When Sojourner Truth told a sceptical audience of white suffragettes and men of how only Jesus heard her when she wept a mother’s tears at how slavemasters stole away her children, that meant something. That was not incidental or flavouring. Faith sustained her through her greatest trials, faith helped her to become the powerful presence that stood at that podium to issue an injunction that echoes loudly and proudly to this very hour: Ain’t I a woman?

How could I have ever, ever deigned to spit on that as merely irrational weak mindedness? How drunk on privilege does one have to be in order to make such a judgement?

What Cherrie Moraga said was jarring because I had interpreted my own struggle to free myself from Catholicism as something rather the opposite of privilege. But in truth it was because I inhabited upper class milieux that I even had the breathing room to express myself in that way, where participation in a community of faith was optional. This Color Lines article is rather instructive on the subject from the unique perspective of trans people of colour.

[Monica] Roberts grew up in Houston, Texas, and in the Black church. Her mother is a teacher, and she was surrounded by women who were historians and leaders in the community. She understood the influence of Black women. “You might have a minister up here pontificating on the pulpit on Sunday,” she says, “but the real power behind the throne is the women’s auxiliary that’s meeting on Tuesday.”

Her father, a local radio commentator, tried to groom Roberts for leadership as his eldest child. Yet, it was only after transitioning that Roberts felt able to take on such a leadership role. Perhaps it was due to the toll that living in the “tranny closet” had taken on her self-esteem. But Roberts also noticed a difference in the responses she received from other people to her leadership as a Black woman. She got positive reactions, she says, “because I was basically doing the traditional work of Black women in the community in terms of uplifting the race.”

This is neither small nor incidental, it is something that commands respect and understanding. Not arrogant derision. I learned fast that what Evelyn Brooks Higginbotham calls “the metalanguage of race” bears profoundly on how we have constructed atheist opposition to religion. I had never thought of atheism as a privilege. In some ways, it assuredly isn’t. It opens you up to discrimination and other forms of opprobrium. But on the same level as what people of colour have experienced? Absolutely not. What’s more it is also used as a weapon against people of colour, directly and indirectly, as a tool to castigate them for being insufficiently enlightened or intellectual or modern- how ironic that one form of cultural colonialism is being steadily replaced with another. The truth is, I found more enlightenment in a church nestled in the heart of a working class and immigrant community of colour than I ever saw in many so-called rationalists.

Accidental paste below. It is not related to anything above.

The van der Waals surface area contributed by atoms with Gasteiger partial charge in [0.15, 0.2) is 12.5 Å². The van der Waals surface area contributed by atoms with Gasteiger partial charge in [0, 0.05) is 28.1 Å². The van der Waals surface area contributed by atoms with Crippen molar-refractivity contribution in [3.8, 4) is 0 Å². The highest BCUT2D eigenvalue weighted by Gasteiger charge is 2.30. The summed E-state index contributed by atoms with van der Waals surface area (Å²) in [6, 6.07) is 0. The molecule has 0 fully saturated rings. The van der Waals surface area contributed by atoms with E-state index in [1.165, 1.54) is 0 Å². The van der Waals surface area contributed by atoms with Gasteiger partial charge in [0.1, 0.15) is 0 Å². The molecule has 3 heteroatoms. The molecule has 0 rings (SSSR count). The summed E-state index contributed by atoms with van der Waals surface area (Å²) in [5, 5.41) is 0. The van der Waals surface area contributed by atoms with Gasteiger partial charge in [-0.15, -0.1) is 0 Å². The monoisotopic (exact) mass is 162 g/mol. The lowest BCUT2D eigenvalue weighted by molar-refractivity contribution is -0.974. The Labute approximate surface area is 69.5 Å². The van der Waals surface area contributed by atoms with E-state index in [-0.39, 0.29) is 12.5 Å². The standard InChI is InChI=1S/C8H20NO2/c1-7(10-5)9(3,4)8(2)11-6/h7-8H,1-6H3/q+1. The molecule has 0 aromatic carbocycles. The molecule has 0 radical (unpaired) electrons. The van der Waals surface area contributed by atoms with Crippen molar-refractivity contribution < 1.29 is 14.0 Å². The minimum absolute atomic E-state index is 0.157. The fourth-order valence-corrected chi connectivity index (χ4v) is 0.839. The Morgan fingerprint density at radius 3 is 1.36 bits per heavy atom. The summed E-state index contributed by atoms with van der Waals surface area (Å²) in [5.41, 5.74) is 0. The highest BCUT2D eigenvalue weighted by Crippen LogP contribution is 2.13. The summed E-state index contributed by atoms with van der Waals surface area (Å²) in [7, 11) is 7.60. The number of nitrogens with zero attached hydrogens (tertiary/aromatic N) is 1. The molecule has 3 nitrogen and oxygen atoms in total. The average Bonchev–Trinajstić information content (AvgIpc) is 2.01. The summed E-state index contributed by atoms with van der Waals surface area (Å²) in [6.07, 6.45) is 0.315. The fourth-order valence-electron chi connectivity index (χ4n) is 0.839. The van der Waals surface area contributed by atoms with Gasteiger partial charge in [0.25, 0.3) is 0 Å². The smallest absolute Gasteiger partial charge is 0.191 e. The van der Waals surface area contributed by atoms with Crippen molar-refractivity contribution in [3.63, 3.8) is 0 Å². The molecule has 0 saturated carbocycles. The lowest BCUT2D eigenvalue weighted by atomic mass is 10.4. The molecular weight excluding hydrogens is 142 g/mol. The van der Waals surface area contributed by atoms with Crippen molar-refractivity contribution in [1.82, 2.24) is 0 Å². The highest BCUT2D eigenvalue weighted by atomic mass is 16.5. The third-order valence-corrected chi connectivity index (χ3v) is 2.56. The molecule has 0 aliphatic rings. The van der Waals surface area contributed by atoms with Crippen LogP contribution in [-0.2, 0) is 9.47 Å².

I’ll close with a recollection of that church, one the most wonderful memories I have of early transition. Another figure in my own spiritual transition was my Cybelline friend’s mother, Anne;  a minister in the United Church of Canada and herself a lesbian, married to another woman quite happily. She took me one drizzly Sunday morning to her church to speak to her congregation for a service dedicated to Pride Week. By itself that was amazing. The sight of a rainbow flag on the altar beside the sacred ornaments and instruments of Christian faith felt at once natural and exciting. But I would be asked to speak specifically about being a trans woman.

It was something I never expected to do, and yet somehow it happened, and as I spoke movingly of my joys and my fears, I also had to spare them a thank you. They’d prayed for me. Not to “cure” me or what have you, but prayed that my father would come to love and accept his daughter. When Anne had told me this, it was like a brick through a plate glass window that finally shattered my militant resistance to faith. I thanked the congregation for their thoughts and their prayers and told my story, which was very well received by them all. As I sang with them and moved to the sounds of their gospel I felt something I had never felt before. At home in a church.

I am not a Christian now, no, nor will I ever be. The faith does not speak to my soul the way it does for some others. The difference now, however, is that I respect that for what it is. I learned the seemingly simple and even obvious lesson that faith is what you make of it, and that invidious mockery of it merely serves to reinforce the bigotry that atheism is supposed to be the antidote to. For my own part, I will admit for the first time here publicly that I consider myself a woman of faith, and probably betrayed what that faith was in my prior article. I do not speak much of it in this space simply because faith is private for me, it’s my own little sanctuary against the world in the embrace of Goddess and God. I do not believe in skyhook deities, however; for me faith is a beautiful metaphor that orders my thoughts and grants me peace.

I came to realise that was enough.